Released in 1998, Ronin was a modest box office success that’s remembered today more for its car chases than its plot. The film is a standard 1990s thriller whose true stars are the cars despite the acting heavyweights in the cast.
But, this isn’t Top Gear. Let’s talk about the film.
At its core, Ronin is a heist film about the consequences of a job gone bad. A group of mercenaries have been hired to steal a silver briefcase for Deirdre (Natascha McElhone) and her shadowy boss Seamus (Jonathan Pryce). There’s a team in the loosest sense of the word, made up of ex-CIA Sam (Robert De Niro), fixer Vincent (Jean Reno), ex-KGB Gregor (Stellan Skarsgard), driver Larry (Skipp Sudduth) and ex-British Army Spence (Sean Bean). The team have each agreed to work without the finer details of the scenario. They don’t know who has employed them, who they are up against or what they are stealing. There’s a fairly intricate plan discussed in several scenes to snatch the mysterious case before its owner makes a deal with the Russian mafia. Then, it all goes very wrong.
Describing Ronin as a standard 1990s thriller may appear to be reductive. However, it does get across the sense that a lot of the plot, characters and villains could have been lifted from any number of films of the 1990s. For one, De Niro’s presence conjures up the spectre of Heat even though Ronin is a lesser film. Here, the characters are one-dimensional professionals who could have been imbued with more empathy by the cast, had the script allowed for this. As a result, it’s hard to root for any of the characters as they attempt to complete this mysterious assignment.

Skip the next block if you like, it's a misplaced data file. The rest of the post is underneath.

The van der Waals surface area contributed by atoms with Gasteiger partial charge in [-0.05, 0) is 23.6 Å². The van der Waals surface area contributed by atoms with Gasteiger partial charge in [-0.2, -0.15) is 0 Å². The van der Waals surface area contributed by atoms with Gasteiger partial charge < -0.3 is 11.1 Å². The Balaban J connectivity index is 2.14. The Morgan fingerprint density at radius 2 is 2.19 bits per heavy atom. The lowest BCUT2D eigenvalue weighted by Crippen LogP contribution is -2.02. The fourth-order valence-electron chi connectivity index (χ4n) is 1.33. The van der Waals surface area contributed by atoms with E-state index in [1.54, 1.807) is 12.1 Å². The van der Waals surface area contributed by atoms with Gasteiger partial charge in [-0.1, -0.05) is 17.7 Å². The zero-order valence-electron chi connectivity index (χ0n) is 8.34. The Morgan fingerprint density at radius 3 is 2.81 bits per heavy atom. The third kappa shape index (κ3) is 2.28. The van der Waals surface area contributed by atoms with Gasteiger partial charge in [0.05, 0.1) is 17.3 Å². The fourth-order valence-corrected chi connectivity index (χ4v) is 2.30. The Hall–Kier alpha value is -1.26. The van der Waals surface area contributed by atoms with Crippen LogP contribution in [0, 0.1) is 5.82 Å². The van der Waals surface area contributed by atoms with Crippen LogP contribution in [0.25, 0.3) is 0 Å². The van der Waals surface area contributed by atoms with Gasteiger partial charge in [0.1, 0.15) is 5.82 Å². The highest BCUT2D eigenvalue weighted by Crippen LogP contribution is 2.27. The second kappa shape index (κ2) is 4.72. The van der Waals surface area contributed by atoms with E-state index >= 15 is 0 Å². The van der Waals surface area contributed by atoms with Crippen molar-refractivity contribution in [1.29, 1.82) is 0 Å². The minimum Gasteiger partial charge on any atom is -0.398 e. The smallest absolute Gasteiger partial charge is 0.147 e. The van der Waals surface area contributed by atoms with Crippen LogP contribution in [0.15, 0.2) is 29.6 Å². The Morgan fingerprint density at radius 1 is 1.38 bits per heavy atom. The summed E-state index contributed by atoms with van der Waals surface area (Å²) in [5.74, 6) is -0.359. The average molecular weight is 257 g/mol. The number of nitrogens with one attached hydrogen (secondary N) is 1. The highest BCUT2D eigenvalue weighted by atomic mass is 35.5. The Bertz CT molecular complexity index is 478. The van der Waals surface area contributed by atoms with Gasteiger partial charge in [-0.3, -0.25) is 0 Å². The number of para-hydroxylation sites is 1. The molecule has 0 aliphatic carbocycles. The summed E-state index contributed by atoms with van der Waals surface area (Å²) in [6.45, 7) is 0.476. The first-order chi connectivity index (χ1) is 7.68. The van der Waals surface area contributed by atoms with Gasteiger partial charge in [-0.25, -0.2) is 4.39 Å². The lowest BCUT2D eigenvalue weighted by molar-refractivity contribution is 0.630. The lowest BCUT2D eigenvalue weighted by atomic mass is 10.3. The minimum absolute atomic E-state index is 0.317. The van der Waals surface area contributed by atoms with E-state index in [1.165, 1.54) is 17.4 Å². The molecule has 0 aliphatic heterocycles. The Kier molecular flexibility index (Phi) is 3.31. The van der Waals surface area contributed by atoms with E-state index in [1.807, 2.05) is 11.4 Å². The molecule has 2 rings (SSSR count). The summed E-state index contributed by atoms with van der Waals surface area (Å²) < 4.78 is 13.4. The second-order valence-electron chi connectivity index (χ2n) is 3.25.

Re-watching Ronin, it’s striking to note how little is explained. A better film would have distracted the viewer from its plot holes. Here, the flaws are signposted. Characters point at them at every opportunity. It’s never made clear what’s in the briefcase or why the antagonists want it. They are vaguely Russian mobsters and Irish terrorists (with dodgy accents) whose motivations and allegiances are never made clear. There are no speeches here about ideology, though there is a half-developed point about honour among soldiers that gets lost among the twists and double crosses of this excessively convoluted plot.
That isn’t to say that Ronin is a terrible film. It’s redeemed to an extent by the car chases.
Director John Frankenheimer’s other work includes French Connection II, The Manchurian Candidate and Seconds. He allows the cars roam around the streets of Nice and Paris in several enjoyable sequences that are the highlight of this film. The chase choreography doesn’t use CGI. Instead, real tyres burn and engines roar without any care for market stalls, speed limits or road markings.
The camera remains at the level of the driver and the viewer becomes a silent participant in the action. The audience could be in the cars with the cast or running along the streets trying to get out of the way of the speeding vehicles. These sequences have proved popular, appearing regularly on ‘best of’ lists over the last 20 years. They have also become influential in a range of films from the Fast and Furious franchise to The Bourne Identity and Baby Driver.
Ronin may not be a great example of a heist film, but it does offer some thrills for petrol heads.